In Treating Whooping Cough, New Drug Targets Toxin

By Nicholas Staropoli — Dec 02, 2015
A new drug for pertussis, or whooping cough, targets the bacteria's deadly toxin. It could be an important player in treating the infection, given that both vaccines and antibiotics are losing their effectiveness.

via shutterstock

Here's the hard truth: Not all vaccines are created equal.

The immunizations for measles and rubella work close to 100 percent of the time, delivering a high level of protection for more than 20 years. On the other hand, some vaccines are only effective for a few years, at most, like the flu shot, which is only available in a seasonal form. And there are other vaccines that suffer lost efficacy over time, like the pertussis jab.

The pertussis or whooping cough vaccine is very effective in its first year, with a recent analysis finding its efficacy during that period to be around 75 percent. However, within four years the vaccine's efficacy plummets to about 34 percent. Another analysis found the efficacy varied with the age of the recipient, with the shot being more effective for infants than adolescents.

Some immunity is certainly better than no immunity, so the waning efficacy of the vaccine is not a reason to forgo getting the pertussis shot (which is usually as part of a vaccine that contains protection against tetanus and diphtheria, too).

However, the imperfect nature of the vaccine means physicians need to have an effective way to treat the causative bacteria and a new study shows they may soon have a novel drug to do just that.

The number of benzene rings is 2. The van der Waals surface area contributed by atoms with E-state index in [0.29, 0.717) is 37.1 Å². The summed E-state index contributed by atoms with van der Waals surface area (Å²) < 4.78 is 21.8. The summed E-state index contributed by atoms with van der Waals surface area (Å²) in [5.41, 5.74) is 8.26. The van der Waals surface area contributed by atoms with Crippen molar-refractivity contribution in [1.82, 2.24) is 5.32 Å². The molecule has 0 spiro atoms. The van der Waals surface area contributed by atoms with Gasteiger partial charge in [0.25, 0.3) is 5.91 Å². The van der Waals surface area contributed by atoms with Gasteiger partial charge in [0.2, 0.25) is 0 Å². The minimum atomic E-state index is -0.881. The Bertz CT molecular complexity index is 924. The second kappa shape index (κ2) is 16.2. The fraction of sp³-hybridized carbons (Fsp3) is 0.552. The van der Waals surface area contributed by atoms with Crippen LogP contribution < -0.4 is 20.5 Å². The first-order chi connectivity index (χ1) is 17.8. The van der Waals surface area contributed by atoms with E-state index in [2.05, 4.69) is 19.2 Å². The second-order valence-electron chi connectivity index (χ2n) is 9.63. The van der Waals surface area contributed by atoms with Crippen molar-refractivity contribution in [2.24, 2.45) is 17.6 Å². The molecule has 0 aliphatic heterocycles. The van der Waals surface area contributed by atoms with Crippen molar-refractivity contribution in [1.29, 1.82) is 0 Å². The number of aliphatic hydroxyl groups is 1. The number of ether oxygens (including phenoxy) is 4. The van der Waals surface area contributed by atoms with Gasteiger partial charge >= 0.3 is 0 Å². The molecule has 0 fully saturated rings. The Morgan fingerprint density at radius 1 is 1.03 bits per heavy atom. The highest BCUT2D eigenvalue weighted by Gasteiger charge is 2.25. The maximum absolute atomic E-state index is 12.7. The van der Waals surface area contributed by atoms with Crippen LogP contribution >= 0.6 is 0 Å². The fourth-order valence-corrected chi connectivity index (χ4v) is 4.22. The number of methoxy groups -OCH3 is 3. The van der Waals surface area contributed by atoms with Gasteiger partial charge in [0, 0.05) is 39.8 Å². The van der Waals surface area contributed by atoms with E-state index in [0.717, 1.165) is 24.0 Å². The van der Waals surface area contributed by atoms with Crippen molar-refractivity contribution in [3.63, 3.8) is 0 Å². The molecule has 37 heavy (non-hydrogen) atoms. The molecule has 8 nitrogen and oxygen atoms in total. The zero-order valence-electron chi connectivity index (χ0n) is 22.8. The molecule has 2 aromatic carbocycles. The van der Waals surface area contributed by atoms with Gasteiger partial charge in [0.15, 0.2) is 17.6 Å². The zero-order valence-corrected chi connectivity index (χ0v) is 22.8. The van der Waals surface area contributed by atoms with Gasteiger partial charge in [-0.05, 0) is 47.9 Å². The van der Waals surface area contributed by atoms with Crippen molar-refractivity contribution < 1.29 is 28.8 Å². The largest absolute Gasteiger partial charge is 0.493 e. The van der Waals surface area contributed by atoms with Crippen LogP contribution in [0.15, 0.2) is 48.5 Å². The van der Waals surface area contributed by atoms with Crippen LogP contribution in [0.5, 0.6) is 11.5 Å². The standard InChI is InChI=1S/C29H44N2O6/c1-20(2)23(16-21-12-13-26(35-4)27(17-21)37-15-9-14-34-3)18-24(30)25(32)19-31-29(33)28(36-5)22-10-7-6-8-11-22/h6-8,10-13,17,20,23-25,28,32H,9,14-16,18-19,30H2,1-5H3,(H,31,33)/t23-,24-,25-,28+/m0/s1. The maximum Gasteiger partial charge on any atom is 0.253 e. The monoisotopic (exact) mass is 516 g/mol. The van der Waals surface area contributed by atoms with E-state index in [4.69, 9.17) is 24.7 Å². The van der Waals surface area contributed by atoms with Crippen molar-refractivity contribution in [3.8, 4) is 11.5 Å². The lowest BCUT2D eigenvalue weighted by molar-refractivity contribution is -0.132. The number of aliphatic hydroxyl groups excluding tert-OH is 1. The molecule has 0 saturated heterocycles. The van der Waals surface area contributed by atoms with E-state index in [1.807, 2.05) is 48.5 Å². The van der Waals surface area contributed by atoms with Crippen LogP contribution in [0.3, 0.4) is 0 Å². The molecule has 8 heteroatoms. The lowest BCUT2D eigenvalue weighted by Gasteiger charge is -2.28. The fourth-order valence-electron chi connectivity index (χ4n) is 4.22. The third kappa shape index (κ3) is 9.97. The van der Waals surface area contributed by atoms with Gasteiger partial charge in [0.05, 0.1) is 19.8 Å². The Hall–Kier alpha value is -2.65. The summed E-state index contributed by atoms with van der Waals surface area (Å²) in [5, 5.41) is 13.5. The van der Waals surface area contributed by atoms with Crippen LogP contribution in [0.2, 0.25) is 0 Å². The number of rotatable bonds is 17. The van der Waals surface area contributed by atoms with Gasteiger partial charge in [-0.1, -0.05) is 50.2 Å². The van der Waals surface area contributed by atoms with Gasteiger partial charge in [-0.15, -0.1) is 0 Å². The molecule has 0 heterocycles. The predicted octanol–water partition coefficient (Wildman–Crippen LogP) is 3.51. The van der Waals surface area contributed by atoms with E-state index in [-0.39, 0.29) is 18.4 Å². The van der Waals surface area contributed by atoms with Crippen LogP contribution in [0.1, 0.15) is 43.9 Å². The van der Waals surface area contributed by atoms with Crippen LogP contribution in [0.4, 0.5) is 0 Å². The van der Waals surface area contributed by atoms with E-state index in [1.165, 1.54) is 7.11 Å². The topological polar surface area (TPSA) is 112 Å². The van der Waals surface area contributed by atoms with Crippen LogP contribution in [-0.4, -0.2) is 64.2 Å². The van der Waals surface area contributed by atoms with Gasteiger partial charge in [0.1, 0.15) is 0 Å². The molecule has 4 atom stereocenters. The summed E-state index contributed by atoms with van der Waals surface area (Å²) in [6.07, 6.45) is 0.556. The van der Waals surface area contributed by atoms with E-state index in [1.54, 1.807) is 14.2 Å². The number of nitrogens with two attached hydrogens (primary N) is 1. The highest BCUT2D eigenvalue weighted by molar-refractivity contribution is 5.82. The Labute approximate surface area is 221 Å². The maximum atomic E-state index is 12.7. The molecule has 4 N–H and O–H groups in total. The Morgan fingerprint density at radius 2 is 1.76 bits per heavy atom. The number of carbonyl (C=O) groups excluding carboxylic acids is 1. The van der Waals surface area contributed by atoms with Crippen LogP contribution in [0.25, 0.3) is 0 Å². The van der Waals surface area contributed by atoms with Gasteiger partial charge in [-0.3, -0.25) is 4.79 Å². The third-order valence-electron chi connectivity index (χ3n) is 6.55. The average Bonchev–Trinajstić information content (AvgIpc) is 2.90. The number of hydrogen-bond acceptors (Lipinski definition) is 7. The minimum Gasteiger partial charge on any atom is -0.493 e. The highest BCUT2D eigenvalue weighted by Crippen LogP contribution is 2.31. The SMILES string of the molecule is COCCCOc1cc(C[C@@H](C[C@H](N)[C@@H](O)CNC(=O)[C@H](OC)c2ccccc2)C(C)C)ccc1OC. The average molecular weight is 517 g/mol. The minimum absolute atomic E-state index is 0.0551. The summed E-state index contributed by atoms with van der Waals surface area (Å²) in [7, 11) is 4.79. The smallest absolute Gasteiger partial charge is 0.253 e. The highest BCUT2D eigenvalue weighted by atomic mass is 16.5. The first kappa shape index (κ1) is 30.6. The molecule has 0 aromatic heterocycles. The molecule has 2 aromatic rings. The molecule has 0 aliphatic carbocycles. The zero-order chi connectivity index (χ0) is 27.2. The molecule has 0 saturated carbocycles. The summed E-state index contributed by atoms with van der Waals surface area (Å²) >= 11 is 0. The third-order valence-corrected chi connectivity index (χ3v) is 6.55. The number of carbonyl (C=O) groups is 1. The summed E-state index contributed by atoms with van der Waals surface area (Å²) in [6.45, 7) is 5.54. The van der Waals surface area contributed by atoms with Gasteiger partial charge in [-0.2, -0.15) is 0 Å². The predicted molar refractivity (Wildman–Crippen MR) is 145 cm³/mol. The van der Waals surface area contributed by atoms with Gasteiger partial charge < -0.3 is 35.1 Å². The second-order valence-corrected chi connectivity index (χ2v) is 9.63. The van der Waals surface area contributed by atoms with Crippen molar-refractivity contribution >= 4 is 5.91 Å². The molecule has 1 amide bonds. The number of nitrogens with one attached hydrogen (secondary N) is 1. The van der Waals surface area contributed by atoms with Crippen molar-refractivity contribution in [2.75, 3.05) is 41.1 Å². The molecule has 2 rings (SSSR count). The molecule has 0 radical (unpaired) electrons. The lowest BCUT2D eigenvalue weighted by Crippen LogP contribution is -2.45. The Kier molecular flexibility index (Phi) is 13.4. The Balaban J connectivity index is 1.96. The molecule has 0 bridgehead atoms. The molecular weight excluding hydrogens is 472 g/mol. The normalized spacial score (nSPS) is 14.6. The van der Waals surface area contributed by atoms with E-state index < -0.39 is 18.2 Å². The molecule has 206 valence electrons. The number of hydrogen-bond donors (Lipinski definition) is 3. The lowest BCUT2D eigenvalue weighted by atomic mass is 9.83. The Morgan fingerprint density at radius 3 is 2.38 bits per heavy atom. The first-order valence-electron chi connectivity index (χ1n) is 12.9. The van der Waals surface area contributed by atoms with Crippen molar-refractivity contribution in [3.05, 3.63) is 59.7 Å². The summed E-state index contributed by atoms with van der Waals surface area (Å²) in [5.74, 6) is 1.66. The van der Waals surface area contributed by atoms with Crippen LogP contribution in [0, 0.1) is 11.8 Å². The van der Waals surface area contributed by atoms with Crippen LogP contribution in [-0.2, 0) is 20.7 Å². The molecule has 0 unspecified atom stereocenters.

Pertussis is an infection caused by the bacteria Bordatella pertussis, and like all bacterial infections it is developing resistance to antibiotics. Resistance to antibiotics and a less-than-ideal vaccine make a worrisome combination for treating this infection, which makes this new drug a welcome development.

The drug, recently described in Science Translational Medicine, is an antibody therapy that targets the toxin that is a vital virulence factor for the bacteria. The toxin named pertussis toxin actively works to dampen the normal innate immune response that is require to mount a response to the bacteria. The toxin also causes uncontrolled proliferation of white blood cells, which is associated with pulmonary hypertension.

The researchers created antibodies and used them to treat pertussis in a primate model. They found that, compared to controls, treated subjects did not experience the dangerous white blood cell proliferation the toxin causes. Furthermore, treated subjects experience a significantly quicker clearance of bacteria.

The results are still preliminary, but promising for future treatment of this infection. It also follows a recent trend of targeting the toxins, and not the bacteria. Researchers recently reported success with treating Clostridium difficile infection.